[0011] Hueb and associates studied the behavior of the mitral valve ring and the left ventricle in dilated cardiomyopathy (J Thorac Cardiovasc Surg 2002; 124:1216-24). They reported in ischemic or idiopathic dilated cardiomyopathy, dilation of mitral ring is proportional and does not exclusively affect the posterior portion. The degree of left ventricular dilation does not determine the degree of dilation of the mitral ring because they are independent processes. It is, therefore, one object of the present invention to provide a method for measuring a patient's Formation number (Fn) and comparing the measured Fn to the baseline data of healthy persons to assess the degree of valvular normality or valvular dysfunction

[0012] Therefore, it is one aspect of the present invention to provide a system and method for assessing the patient's valvular dysfunction due to cardiomyopathy or fibrillation by analyzing the data from noninvasive ultrasound scanning or magnetic resonance imaging.

SUMMARY OF THE INVENTION

[0013] In one aspect of the present invention, it is provided a method for assessing valvular dysfunction comprising providing a baseline data of Formation number (Fn) from healthy persons, measuring a patient's Fn, and comparing the measured Fn to the baseline data so as to obtain a differential Fn, wherein the differential Fn is indicative of the valvular dysfunction. The valvular dysfunction is identified from a group consisting of dilated cardiomyopathy (DCM), hypertrophic cardiomyopathy, ischemic cardiomyopathy, restrictive cardiomyopathy, atrial fibrillation, or the like. In one embodiment, the Fn is measured by using a noninvasive procedure selected from a group consisting of ultrasound scanning, MRI (magnetic resonance imaging) scanning, and electromagnetic imaging technique.

[0014] In another aspect of the present invention, it is provided a method for assessing progress of valvular dysfunction of a patient comprising providing a baseline data of Formation number (Fn) from the patient, measuring a patient's Fn over time, and comparing the measured Fn to the baseline data so as to obtain a differential Fn, wherein the differential Fn is indicative of the progress of the valvular dysfunction.

[0015] In still another aspect of the present invention, it is provided a system for assessing the valvular functions of a patient after a cardiac operation comprising providing a baseline data of Formation number (Fn) from the patient before the operation, measuring a patient's Fn intermittently after the operation, and comparing the measured Fn to the baseline data so as to obtain a differential Fn, wherein the differential Fn is indicative of effectiveness of the operation. In one embodiment, the cardiac operation is selected from a group consisting of valve replacement, annuloplasty ring replacement, valve repair, annular tissue shrinkage, and percutaneous annulus repair.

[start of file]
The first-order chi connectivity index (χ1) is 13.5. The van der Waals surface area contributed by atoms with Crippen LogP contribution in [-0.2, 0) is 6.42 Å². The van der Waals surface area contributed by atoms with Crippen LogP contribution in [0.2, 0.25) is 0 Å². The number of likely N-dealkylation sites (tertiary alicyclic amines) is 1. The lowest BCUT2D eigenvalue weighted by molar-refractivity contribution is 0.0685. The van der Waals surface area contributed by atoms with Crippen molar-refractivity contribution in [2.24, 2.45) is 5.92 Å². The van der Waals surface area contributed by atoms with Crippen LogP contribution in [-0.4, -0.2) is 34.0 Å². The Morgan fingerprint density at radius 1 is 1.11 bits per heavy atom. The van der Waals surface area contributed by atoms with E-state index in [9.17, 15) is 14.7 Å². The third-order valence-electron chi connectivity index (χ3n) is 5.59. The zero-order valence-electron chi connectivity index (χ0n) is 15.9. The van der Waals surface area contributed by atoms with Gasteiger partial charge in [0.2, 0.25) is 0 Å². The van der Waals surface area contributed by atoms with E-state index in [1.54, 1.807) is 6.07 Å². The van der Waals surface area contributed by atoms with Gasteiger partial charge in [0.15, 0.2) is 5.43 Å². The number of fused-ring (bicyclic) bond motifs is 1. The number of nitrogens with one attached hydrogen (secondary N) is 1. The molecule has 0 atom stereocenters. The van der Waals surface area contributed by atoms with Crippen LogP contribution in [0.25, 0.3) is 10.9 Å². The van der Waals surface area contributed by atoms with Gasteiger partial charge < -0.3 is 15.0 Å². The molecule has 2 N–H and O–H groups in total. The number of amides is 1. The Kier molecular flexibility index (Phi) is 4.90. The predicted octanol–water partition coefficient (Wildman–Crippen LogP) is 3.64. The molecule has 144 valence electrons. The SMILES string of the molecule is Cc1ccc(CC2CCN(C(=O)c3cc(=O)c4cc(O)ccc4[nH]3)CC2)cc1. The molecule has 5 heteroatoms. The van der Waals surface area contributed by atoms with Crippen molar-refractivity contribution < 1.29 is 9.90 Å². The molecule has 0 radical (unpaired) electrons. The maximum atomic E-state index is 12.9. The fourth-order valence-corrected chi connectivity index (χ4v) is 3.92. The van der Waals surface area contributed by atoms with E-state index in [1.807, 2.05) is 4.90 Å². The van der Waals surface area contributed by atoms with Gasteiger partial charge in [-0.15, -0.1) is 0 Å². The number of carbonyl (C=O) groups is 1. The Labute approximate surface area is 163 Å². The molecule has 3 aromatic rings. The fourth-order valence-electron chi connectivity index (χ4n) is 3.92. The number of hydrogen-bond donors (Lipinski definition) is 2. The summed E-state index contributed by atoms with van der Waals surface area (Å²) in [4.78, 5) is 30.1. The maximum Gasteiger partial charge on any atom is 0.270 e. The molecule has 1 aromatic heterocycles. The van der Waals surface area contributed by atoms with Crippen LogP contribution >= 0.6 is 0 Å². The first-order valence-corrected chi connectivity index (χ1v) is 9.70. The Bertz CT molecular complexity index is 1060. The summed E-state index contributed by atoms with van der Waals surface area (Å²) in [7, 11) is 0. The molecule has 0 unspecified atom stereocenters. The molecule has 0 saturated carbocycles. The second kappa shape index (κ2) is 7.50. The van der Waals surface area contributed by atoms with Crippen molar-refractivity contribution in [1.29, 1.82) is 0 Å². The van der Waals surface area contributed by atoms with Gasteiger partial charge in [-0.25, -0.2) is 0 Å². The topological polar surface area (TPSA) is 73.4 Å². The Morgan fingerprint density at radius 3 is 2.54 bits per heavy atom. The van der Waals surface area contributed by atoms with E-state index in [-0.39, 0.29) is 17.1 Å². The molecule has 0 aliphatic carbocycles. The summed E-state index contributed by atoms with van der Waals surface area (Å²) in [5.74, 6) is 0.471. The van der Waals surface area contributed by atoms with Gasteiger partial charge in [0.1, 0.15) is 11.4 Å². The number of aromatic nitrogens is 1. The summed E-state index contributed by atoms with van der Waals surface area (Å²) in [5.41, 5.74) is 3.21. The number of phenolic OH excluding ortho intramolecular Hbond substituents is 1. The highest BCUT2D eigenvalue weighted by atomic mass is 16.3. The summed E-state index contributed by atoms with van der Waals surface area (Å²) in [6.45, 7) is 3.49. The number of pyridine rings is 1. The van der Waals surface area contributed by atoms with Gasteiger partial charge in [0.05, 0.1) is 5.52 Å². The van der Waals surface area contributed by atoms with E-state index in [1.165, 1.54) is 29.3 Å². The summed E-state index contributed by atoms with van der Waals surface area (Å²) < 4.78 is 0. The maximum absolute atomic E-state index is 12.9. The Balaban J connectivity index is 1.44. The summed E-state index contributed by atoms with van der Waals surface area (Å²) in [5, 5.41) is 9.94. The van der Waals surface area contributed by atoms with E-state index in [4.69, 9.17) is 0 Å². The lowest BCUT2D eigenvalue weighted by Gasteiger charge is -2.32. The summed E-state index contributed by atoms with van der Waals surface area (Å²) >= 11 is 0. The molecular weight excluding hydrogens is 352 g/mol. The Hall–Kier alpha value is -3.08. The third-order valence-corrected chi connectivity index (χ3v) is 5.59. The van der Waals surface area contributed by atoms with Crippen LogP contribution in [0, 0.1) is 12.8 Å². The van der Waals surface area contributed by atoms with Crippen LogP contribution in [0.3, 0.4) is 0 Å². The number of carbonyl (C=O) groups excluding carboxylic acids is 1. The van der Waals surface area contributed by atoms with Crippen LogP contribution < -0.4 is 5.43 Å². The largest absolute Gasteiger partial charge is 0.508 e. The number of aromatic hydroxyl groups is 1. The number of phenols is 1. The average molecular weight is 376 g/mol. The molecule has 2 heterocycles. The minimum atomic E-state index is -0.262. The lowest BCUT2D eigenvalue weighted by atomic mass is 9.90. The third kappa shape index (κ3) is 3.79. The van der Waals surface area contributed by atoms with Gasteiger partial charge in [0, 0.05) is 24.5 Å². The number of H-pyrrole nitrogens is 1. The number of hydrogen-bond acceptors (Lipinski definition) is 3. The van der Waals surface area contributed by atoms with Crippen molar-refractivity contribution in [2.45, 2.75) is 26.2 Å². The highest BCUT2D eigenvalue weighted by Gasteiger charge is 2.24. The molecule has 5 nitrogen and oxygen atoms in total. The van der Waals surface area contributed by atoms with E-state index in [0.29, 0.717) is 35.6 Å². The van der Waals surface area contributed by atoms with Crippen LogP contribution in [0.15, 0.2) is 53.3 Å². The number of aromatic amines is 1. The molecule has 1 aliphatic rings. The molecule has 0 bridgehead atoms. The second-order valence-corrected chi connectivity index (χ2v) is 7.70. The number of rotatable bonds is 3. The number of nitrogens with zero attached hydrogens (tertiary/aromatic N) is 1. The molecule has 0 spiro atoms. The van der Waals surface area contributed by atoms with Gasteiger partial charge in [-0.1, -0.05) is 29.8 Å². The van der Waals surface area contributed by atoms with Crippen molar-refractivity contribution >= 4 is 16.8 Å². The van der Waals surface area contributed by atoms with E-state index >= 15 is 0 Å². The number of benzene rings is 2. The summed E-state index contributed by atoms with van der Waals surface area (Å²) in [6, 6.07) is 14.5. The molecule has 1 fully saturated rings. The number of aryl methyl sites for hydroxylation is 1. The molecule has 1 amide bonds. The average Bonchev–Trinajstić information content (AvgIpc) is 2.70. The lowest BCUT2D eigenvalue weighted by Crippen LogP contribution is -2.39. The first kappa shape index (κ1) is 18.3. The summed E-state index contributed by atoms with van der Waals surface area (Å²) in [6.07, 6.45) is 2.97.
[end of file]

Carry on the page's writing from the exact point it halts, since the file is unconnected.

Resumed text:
BRIEF DESCRIPTION OF THE DRAWINGS

[0016]FIG. 1 is a block diagram of steps for measuring a patient's valvular flow parameters.

[0017]FIG. 2 is the patient's valvular flow parameters used in calculating the Formation number (Fn).

[0018]FIG. 3 is an embodiment of the population baseline Formation number as a function of patient's age.

[0019]FIG. 4 is an embodiment of the Formation number of DCM patients as compared to the population baseline Fn.

[0020]FIG. 5 is an embodiment of the Formation number of stenotic valve patients as compared to the population baseline Fn.

DETAILED DESCRIPTION OF THE EXEMPLARY EMBODIMENTS

[0021] The preferred embodiments of the present invention described below relate particularly to measuring and assessing the Formation number (Fn) of a patient which is indicative of the valvular and ventricular normality or dysfunction through comparing the measured Fn with the population database or against the patient's historic data. While the description sets forth various embodiment specific details, it will be appreciated that the description is illustrative only and should not be construed in any way as limiting the invention. Furthermore, various applications of the invention, and modifications thereto, which may occur to those who are skilled in the art, are also encompassed by the general concepts described below.

[0022] The Formation Number (Fn)

[0023] The maximum efficiency of cardiac filling requires that pressure in the left ventricle drop rapidly and strongly during the early isovolumetric phase of the diastole prior to the opening of mitral valve. The acceleration and maximum velocity attained by the transmitral blood flow from the atrium to the left ventricle depends on the rate and magnitude of the aforementioned pressure-drop in the left ventricle. Thus any index that could characterize the combined effect of blood flow's acceleration and magnitude in normal heart would also reflect the state of ventricular myocardium during isovolumetric and subsequent non-isovolumetric relaxation.